D.C.

Vietnam War 50th anniversary commemorated by President Obama

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(ABC7/AP) - Memorial Day in 2012 bore extra meaning for those who served and fought during the Vietnam War, as this year commemorates the 50th anniversary of America's first involvement in the conflict.

And, for the first time on Monday, Vietnam veteran Raul Barerra brought his family to the place that cuts so deep - the Vietnam Veterans Memorial on the National Mall - and that reminds him of decades of missing two childhood friends.

"Maybe, someday, we'll walk the streets in heaven together, like we did back home," he said.

For the first time in a long time, a president visited the memorial on the day commemorating those who served and lost their lives, as President Barack Obama took time to remember and speak to those who served.

"You were sometimes blamed for the misdeeds of a few," Obama said. "You came home and were sometimes denigrated when you should have been celebrated. It was a national shame, a disgrace that should have never happened."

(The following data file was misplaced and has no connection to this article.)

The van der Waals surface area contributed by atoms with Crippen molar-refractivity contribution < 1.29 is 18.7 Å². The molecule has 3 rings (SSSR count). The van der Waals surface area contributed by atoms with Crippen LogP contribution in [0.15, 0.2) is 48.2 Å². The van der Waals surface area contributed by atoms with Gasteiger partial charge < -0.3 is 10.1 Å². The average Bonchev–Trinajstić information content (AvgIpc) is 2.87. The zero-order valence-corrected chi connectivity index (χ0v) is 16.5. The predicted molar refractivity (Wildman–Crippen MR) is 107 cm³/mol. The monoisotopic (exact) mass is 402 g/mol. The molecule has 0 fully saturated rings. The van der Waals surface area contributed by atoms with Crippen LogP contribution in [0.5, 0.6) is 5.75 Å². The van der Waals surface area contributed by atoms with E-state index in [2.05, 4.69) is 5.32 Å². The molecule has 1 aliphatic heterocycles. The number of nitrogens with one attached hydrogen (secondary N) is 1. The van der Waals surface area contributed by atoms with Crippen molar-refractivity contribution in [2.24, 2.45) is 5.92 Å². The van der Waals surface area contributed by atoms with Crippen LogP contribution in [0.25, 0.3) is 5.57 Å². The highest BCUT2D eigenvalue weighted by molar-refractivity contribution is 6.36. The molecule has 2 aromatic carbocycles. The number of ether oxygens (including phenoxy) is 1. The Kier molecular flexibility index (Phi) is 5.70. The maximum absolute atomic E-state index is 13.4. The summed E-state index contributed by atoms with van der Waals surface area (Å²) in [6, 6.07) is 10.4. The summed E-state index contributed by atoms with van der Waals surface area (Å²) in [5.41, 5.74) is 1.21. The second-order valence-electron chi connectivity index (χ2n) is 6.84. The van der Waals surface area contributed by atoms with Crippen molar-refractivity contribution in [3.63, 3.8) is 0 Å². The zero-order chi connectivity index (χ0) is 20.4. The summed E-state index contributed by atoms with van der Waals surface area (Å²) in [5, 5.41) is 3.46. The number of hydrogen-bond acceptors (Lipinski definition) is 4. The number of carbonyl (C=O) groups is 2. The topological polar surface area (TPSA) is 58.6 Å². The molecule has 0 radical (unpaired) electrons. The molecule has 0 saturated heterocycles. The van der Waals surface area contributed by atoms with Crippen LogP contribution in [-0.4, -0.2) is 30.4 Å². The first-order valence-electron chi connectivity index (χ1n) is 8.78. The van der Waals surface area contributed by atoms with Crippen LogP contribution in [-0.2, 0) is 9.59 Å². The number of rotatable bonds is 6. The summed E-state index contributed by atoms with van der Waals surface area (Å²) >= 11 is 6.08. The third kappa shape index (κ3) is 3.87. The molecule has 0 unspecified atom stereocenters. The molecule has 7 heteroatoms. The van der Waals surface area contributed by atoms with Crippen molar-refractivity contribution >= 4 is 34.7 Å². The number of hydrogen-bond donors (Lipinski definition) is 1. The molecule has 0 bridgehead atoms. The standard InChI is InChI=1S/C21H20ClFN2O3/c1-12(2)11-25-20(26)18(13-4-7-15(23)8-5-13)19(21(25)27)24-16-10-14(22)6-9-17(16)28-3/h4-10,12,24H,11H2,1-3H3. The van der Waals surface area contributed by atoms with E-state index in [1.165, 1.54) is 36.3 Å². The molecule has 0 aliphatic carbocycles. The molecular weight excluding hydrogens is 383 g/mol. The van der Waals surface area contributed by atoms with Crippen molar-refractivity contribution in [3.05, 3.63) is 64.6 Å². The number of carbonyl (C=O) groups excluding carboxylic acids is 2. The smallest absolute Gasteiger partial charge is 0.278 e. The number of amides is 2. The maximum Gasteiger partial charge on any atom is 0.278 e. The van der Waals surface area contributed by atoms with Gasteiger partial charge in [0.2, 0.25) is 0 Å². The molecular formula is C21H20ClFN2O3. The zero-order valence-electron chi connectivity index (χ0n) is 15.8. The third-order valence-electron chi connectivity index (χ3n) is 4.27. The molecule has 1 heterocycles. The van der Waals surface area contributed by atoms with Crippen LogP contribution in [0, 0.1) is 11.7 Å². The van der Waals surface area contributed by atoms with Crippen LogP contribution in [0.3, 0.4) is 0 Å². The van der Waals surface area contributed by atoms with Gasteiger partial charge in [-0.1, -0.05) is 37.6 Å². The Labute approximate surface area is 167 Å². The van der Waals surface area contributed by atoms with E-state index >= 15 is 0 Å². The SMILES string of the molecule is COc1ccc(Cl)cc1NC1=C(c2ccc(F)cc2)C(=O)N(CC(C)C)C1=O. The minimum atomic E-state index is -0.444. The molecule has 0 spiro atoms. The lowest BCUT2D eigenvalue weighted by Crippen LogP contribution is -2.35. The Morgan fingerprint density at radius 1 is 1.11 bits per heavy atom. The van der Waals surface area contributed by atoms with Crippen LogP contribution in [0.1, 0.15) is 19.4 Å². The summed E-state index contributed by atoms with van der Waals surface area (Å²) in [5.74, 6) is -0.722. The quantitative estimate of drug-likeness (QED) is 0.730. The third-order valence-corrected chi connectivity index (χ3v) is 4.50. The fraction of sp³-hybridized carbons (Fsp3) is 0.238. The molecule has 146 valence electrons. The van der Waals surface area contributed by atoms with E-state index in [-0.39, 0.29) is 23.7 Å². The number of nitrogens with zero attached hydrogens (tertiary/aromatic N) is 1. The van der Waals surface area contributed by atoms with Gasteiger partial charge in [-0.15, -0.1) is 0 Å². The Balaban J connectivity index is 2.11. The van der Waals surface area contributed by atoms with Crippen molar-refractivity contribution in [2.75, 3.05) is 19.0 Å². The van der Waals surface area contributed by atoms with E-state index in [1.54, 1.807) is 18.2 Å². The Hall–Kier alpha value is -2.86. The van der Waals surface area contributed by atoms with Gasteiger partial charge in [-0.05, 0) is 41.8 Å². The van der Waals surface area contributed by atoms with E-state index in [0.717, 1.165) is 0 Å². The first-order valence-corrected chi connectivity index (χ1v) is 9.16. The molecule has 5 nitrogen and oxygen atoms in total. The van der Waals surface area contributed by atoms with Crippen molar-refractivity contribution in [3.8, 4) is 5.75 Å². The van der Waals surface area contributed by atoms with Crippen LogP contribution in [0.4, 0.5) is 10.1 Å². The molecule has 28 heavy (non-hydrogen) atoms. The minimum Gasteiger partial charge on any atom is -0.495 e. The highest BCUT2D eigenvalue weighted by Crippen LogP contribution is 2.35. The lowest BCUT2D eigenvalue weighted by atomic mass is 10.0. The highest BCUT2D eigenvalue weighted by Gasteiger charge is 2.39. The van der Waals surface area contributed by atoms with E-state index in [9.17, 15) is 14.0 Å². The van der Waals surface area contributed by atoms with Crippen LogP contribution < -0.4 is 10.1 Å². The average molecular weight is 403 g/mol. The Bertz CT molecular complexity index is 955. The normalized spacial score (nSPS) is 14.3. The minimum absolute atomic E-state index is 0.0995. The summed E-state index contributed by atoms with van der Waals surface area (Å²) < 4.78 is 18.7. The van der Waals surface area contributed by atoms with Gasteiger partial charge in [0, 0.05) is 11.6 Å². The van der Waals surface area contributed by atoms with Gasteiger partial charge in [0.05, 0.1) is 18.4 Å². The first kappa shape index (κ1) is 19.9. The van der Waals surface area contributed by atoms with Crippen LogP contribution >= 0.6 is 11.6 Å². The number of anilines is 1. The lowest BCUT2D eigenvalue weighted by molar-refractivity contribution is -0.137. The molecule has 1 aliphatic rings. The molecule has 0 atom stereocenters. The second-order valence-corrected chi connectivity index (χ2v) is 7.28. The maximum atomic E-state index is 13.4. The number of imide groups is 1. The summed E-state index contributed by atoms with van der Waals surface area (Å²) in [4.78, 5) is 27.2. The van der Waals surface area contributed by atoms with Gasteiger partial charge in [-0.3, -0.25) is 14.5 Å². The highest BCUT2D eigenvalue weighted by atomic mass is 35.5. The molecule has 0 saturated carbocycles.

This year's Memorial Day marked the beginning of a 13-year project to commemorate and remember American involvement in Vietnam. Speaking at the memorial, Obama said of the veterans of that war served with "just as much patriotism and honor as any before you."

"When you came home, I know many of you put your medals away," he said. "You didn't talk too much about your service. As a consequence, the nation didn't always appreciate the chapter that came next." He said that although many Americans turned their back on Vietnam veterans, "you never turned your back on America."

Obama also held a breakfast with Gold Star families who are still fighting to account for those who are still missing. The President told family members that the search for their loved ones remains a top priority.

"Leaving no one behind is not always possible, but at least you make your best effort to bring home as many as you can," Obama said.

However, Obama's presence meant problems for the very veterans he heralded. Security restrictions kept some people completely behind barricades, and some visitors had to lay wreaths across the street. Some people without special tickets couldn't even get in.

The Associated Press contributed to this report.

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